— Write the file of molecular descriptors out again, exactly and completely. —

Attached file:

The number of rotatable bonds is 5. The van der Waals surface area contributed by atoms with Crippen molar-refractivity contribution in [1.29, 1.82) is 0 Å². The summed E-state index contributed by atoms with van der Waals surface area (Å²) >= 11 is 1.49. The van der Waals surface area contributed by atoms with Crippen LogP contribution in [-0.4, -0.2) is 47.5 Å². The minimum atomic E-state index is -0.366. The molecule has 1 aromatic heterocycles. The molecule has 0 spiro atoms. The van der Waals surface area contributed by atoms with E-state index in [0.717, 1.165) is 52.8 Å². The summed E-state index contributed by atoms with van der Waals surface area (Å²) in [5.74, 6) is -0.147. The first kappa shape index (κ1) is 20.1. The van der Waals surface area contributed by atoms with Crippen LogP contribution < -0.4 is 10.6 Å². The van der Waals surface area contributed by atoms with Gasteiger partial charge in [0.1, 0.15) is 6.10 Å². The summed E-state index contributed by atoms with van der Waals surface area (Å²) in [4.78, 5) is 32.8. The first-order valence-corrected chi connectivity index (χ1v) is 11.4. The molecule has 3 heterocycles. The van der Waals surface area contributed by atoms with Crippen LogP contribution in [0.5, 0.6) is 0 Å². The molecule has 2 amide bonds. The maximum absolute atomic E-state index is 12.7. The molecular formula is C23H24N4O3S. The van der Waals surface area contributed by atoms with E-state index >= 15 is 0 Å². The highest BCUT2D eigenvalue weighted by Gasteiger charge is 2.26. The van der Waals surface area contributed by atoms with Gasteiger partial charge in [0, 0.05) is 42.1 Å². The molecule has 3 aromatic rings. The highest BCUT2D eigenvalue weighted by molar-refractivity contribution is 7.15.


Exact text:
The number of rotatable bonds is 5. The van der Waals surface area contributed by atoms with Crippen molar-refractivity contribution in [1.29, 1.82) is 0 Å². The summed E-state index contributed by atoms with van der Waals surface area (Å²) >= 11 is 1.49. The van der Waals surface area contributed by atoms with Crippen LogP contribution in [-0.4, -0.2) is 47.5 Å². The minimum atomic E-state index is -0.366. The molecule has 1 aromatic heterocycles. The molecule has 0 spiro atoms. The van der Waals surface area contributed by atoms with E-state index in [0.717, 1.165) is 52.8 Å². The summed E-state index contributed by atoms with van der Waals surface area (Å²) in [5.74, 6) is -0.147. The first kappa shape index (κ1) is 20.1. The van der Waals surface area contributed by atoms with Crippen LogP contribution < -0.4 is 10.6 Å². The van der Waals surface area contributed by atoms with Gasteiger partial charge in [0.1, 0.15) is 6.10 Å². The summed E-state index contributed by atoms with van der Waals surface area (Å²) in [4.78, 5) is 32.8. The first-order valence-corrected chi connectivity index (χ1v) is 11.4. The molecule has 3 heterocycles. The van der Waals surface area contributed by atoms with Crippen LogP contribution in [0.5, 0.6) is 0 Å². The molecule has 2 amide bonds. The maximum absolute atomic E-state index is 12.7. The molecular formula is C23H24N4O3S. The van der Waals surface area contributed by atoms with E-state index >= 15 is 0 Å². The highest BCUT2D eigenvalue weighted by Gasteiger charge is 2.26. The van der Waals surface area contributed by atoms with Gasteiger partial charge in [0, 0.05) is 42.1 Å². The molecule has 3 aromatic rings. The highest BCUT2D eigenvalue weighted by molar-refractivity contribution is 7.15.